Ferroelectric Materials

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Ferroelectric Materials

Post by Algerien1970 on Sat 23 May - 1:13



Ferroelectrics are an important device in today’s world. They are useful both as capacitors, for example in camera flashes, or as non-volatile memory storage. The memory use of which you are most likely to be aware is in the Playstation 2.




To continue reading about the subject clik on the link below :


http://www.doitpoms.ac.uk/tlplib/ferroelectrics/index.php

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Re: Ferroelectric Materials

Post by Algerien1970 on Sat 23 May - 1:14


The ferroelectric effect was first observed by Valasek in 1921, in the Rochelle salt. This has molecular formula KNaC4H4O6·4H2O. The effect was then not considered for some time, and it wasn't until a few decades ago that they came into great use. Nowadays, ferroelectric materials are used widely, mainly in memory applications. This TLP will show how the ferroelectric effect arises, and how it is usefully used.
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Re: Ferroelectric Materials

Post by Algerien1970 on Sat 23 May - 1:17


Barium titanate

Let us consider one of the most well-known ferroelectrics, barium titanate, (BaTiO3).

It has this perovskite structure:




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Re: Ferroelectric Materials

Post by Algerien1970 on Sat 23 May - 1:26

Barium titanate and phase changes

The temperature at which the spontaneous polarisation disappears is called the Curie temperature, TC.

Above 120°C, barium titanate has a cubic structure. This means it is centro-symmetric and possesses no spontaneous dipole. With no dipole the material behaves like a simple dielectric, giving a linear polarisation. TC for barium titanate is 120°C.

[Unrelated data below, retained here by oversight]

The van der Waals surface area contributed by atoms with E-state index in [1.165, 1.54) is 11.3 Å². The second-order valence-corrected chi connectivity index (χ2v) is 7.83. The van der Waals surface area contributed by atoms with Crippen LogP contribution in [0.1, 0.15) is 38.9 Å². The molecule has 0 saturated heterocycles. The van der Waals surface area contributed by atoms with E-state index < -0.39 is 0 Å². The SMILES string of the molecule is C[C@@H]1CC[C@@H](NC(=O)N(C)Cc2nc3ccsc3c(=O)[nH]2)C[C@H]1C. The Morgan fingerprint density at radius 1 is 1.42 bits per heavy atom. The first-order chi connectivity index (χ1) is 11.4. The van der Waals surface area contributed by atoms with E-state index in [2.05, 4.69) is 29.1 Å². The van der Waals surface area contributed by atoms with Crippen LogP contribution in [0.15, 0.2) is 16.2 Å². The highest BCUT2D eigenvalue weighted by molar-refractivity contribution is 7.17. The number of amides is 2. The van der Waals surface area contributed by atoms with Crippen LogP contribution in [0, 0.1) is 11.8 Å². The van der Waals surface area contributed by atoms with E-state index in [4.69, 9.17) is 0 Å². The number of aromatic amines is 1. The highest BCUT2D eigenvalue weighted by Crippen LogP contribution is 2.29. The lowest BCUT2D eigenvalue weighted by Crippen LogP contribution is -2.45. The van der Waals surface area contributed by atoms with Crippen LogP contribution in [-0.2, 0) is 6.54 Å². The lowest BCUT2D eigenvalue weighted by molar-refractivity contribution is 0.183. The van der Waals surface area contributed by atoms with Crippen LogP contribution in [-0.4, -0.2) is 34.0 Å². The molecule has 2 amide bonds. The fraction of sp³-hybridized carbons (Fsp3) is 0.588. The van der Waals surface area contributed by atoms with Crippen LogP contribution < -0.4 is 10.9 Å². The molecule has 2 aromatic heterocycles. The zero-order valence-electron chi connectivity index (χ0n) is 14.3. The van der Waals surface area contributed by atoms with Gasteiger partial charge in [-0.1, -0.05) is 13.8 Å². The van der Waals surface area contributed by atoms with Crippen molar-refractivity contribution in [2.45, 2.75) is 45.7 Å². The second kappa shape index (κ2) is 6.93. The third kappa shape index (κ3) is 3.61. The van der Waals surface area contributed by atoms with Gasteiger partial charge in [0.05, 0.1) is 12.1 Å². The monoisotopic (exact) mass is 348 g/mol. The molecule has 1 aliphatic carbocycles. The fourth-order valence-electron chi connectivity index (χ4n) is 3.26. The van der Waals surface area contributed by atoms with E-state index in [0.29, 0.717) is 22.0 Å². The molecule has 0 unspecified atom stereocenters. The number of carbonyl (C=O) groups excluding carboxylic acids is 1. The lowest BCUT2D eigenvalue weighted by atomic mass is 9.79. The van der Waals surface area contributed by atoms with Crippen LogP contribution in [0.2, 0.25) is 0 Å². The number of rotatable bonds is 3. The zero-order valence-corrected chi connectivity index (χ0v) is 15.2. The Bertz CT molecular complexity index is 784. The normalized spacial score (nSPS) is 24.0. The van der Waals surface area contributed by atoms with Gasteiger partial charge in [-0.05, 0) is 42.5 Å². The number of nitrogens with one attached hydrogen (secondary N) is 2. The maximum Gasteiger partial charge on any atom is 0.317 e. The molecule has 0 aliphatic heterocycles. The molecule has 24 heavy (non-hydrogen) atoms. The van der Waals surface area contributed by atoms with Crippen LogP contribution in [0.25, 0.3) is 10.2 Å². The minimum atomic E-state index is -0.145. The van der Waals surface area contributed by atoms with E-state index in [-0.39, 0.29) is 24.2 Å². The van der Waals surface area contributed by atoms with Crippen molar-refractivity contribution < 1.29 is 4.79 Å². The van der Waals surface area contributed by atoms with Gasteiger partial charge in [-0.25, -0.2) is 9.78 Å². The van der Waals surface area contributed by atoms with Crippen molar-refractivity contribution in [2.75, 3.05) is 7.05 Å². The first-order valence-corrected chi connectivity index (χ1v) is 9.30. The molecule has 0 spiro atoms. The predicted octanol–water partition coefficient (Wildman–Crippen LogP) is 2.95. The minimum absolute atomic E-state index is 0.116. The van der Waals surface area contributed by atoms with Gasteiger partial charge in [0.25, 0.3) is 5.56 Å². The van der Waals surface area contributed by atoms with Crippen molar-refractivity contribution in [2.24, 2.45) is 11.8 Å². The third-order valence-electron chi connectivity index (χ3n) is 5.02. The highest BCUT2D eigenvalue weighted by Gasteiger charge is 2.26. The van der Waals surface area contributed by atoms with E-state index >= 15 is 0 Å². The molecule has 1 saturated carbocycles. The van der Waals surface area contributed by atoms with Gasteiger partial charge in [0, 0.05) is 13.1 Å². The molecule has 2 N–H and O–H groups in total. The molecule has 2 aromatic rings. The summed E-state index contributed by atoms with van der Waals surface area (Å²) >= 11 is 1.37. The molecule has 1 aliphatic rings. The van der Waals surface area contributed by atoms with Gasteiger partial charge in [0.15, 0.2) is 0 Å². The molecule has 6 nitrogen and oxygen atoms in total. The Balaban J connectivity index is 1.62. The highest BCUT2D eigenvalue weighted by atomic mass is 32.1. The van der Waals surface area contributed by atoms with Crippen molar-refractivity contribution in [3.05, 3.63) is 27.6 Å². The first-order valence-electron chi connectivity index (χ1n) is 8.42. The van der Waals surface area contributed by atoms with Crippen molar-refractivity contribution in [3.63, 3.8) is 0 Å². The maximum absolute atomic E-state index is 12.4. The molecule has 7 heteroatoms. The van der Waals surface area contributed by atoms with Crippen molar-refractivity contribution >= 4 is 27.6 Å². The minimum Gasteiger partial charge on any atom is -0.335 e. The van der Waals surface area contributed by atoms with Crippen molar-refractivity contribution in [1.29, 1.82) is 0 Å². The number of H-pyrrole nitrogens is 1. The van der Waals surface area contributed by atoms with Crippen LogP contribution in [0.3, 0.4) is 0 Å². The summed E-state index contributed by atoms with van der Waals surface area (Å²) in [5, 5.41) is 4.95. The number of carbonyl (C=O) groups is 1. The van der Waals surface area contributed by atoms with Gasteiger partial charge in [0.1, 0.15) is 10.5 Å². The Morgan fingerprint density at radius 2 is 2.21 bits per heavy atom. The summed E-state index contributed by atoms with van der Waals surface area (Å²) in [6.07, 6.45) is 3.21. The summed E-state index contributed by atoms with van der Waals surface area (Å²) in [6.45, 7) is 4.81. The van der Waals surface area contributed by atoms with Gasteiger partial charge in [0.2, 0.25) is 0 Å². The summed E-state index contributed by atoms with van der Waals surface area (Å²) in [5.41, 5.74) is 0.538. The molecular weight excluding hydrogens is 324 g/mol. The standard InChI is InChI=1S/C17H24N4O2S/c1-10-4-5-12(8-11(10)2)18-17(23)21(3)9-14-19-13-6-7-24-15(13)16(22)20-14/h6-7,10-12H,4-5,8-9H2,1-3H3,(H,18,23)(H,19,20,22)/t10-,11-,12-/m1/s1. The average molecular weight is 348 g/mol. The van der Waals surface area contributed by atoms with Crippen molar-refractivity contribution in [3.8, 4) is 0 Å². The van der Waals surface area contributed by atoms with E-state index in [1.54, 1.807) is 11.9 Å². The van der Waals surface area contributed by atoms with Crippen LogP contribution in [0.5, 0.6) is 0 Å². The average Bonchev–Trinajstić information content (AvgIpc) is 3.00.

Below 120°C, it changes to a tetragonal phase, with an accompanying movement of the atoms. The movement of Ti atoms inside the O6 octahedra may be considered to be significantly responsible for the dipole moment:


Cooling through 120°C causes the cubic phase of barium titanate to transform to a tetragonal phase with the lengthening of the c lattice parameter (and a corresponding reduction in a and b). The dipole moment may be considered to arise primarily due to the movement of Ti atoms with respect to the O atoms in the same plane, but the movement of the other O atoms (i.e. those O atoms above and below Ti atoms) and the Ba atoms is also relevant.


This shows the BaTiO3 structure with an O6 octahedron surrounding the important Ti atom.


The switching to a cubic structure is the reason for the polarisation spontaneously disappearing above 120°C. Barium titanate has two other phase transitions on cooling further, each of which enhances the dipole moment:

The phase which is reached after cooling to ~ 0°C from tetragonal is orthorhombic.


And then rhombohedral below -90°C:



All of these ferroelectric phases have a spontaneous polarisation based to a significant extent on movement of the Ti atom in the O6 octahedra in the following way (using pseudo-cubic notation):


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